“Love is patient . . . it bears all things” (1 Corinthians 13).
Appropriate in the extreme that we should read this epistle today—today when, this time next week, the holy fast of Lent will have begun. Because the end of all discipline, the end of all repentance and self-denial, must always be charity: because charity is the highest end of the spiritual life. We so easily forget.
That’s to get ahead of ourselves, however.
We are not surprised, in fact, that we heard this epistle today. Because it was last week when we heard of St Paul speaking of “a man I know in Christ” who was caught up to the third heaven, into Paradise, where “he heard secret words which it is not granted man to utter.” Of course, the tradition often understands this man to be St Paul himself. And if that is true, are we surprised to hear him speak as he does about the deepest matters of the spiritual life? Last week it was 2 Corinthians 11 and 12; this week 1 Corinthians 13. But are we to think that the sacred liturgy has set these two texts side-by-side purely by accident?
Rather, having been caught up to God himself, then he speaks the words we heard today. One saintly Benedictine abbot of the 20th century puts it thus: today St Paul “attempts to lift a corner of the veil which hides Eternal Love from the eyes of mortals.”1
I submit that our Lenten discipline has the same goal.
Indeed, we require the lifting of our sins which act as so many veils to the divine charity. This same abbot correctly reminds us, “God is the primary and immediate object of the precept of charity, as he is the final end toward which the creature tends.” Sin is an obstruction, a missing of the mark. Lent, on the other hand, forces us to clear the ground away if we are neglectful at other times; it forces us to take aim again with greater care and concentration if we have fallen away.
But St Paul does not dwell on sin here. Nor should we. Rather, St Paul is clear about the illuminative character of charity. Love is something we do; it is also something that reveals, illuminates, demonstrates.—“But when that which is perfect is come, that which is in part shall be done away with . . . . I shall know as I am known.”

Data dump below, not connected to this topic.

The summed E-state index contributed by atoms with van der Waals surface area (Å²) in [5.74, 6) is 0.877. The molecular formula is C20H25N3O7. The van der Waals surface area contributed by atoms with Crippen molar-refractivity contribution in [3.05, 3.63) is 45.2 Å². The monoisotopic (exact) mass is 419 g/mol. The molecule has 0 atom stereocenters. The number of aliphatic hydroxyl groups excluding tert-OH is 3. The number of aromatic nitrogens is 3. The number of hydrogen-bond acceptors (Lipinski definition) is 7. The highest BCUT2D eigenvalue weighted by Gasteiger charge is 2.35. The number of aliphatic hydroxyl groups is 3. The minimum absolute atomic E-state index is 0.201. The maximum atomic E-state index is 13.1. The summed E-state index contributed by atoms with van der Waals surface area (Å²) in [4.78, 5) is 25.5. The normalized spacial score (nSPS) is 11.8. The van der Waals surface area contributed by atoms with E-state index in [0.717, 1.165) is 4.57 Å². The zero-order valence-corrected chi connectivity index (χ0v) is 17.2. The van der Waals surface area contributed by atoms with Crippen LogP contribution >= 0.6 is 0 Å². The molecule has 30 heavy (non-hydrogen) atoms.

Nevertheless, the sort of knowledge of which St Paul speaks is not something that can be conveyed in a textbook or a sermon. Here, we are in the territory of St Augustine. In our times, it is clear that there are many enemies of our faith—I mean both the Catholic faith and the individual faith of the Church’s children. As such, we often emphasize the need to strengthen our faith. And so we must.
Today’s liturgy is suggesting to us an additional course, however. Given the eloquence of St Paul today regarding charity, we must negotiate the question. I would conclude by proposing one way to go about this.
St Francis de Sales imparted a spirit of gentleness to the spiritual life which we do well to heed. I am, I suppose, being intentionally counterintuitive by suggesting gentleness on the outset of our season of spiritual combat. But so is St Paul. Gentleness with self and gentleness with others is a sort of Salesian motto and modus operandi, and it is more Catholic and powerful than might be immediately apparent.
Before we do anything this Lent, we must be sure to tell Christ that we love Him. And as we do this, we must not immediately doubt ourselves or wonder whether we are sincere. We are all of us sinners; we sin despite our good desires. But it is here that the danger of a certain Lutheran pessimism may take hold—namely, a tendency to believe that we are incapable of truly loving God and of pleasing Him. And if we allow ourselves to adopt this pessimism with regard to ourselves, we have failed before we have even begun.
On the contrary, St Paul is clear, with all his apostolic authority, that charity is both possible and necessary for us who are receivers of grace; we do well to take his word. This requires us to exercise a certain gentleness with our own selves and to afford that same gentleness to those around us. Make no mistake by thinking this is a weakness. “Love is patient . . . it bears all things.” Interesting that St Paul begins with patience in his long description of charity. That, too, is nothing haphazard.
A devout Lent is a patient Lent. Gentleness with self and others is the food and beginning of charity. And I say food designedly, as we approach this altar to be fed on Christ’s patient sacrifice. I would invite you, for your thanksgiving, to read the epistle and then immediately follow it by reading the Communion antiphon:2 in that connection, you should discern, in some sense, the entire logic of the Catholic Faith.
1 Ildephonse Schuster, The Sacramentary, vol 2, p 37.
2 Psalm 77, 29-30: “They did eat, and were filled exceedingly, and the Lord gave them their desire: they were not defrauded of that which they craved.”